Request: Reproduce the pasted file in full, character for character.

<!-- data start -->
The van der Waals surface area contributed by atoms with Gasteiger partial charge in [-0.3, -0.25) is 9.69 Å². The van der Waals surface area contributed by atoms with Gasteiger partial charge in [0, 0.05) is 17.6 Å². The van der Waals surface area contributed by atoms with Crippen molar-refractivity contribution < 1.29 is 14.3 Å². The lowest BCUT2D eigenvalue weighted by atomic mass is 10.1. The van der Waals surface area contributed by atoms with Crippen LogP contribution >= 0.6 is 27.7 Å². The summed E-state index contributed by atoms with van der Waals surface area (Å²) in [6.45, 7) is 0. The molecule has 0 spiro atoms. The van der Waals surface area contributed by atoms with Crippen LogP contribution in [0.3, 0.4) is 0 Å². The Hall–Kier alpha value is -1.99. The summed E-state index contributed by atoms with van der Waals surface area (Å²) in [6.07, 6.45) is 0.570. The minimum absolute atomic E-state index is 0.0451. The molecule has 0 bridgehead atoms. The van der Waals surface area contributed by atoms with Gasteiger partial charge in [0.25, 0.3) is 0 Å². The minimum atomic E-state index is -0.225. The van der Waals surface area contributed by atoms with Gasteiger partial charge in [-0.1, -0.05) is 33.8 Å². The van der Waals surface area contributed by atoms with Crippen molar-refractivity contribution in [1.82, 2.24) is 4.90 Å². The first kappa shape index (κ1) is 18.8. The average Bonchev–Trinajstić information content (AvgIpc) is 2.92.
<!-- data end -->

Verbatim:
The van der Waals surface area contributed by atoms with Gasteiger partial charge in [-0.3, -0.25) is 9.69 Å². The van der Waals surface area contributed by atoms with Gasteiger partial charge in [0, 0.05) is 17.6 Å². The van der Waals surface area contributed by atoms with Crippen molar-refractivity contribution < 1.29 is 14.3 Å². The lowest BCUT2D eigenvalue weighted by atomic mass is 10.1. The van der Waals surface area contributed by atoms with Crippen LogP contribution >= 0.6 is 27.7 Å². The summed E-state index contributed by atoms with van der Waals surface area (Å²) in [6.45, 7) is 0. The molecule has 0 spiro atoms. The van der Waals surface area contributed by atoms with Crippen LogP contribution in [0.3, 0.4) is 0 Å². The Hall–Kier alpha value is -1.99. The summed E-state index contributed by atoms with van der Waals surface area (Å²) in [6.07, 6.45) is 0.570. The minimum absolute atomic E-state index is 0.0451. The molecule has 0 bridgehead atoms. The van der Waals surface area contributed by atoms with Gasteiger partial charge in [0.25, 0.3) is 0 Å². The minimum atomic E-state index is -0.225. The van der Waals surface area contributed by atoms with Gasteiger partial charge in [-0.1, -0.05) is 33.8 Å². The van der Waals surface area contributed by atoms with Crippen molar-refractivity contribution in [1.82, 2.24) is 4.90 Å². The first kappa shape index (κ1) is 18.8. The average Bonchev–Trinajstić information content (AvgIpc) is 2.92.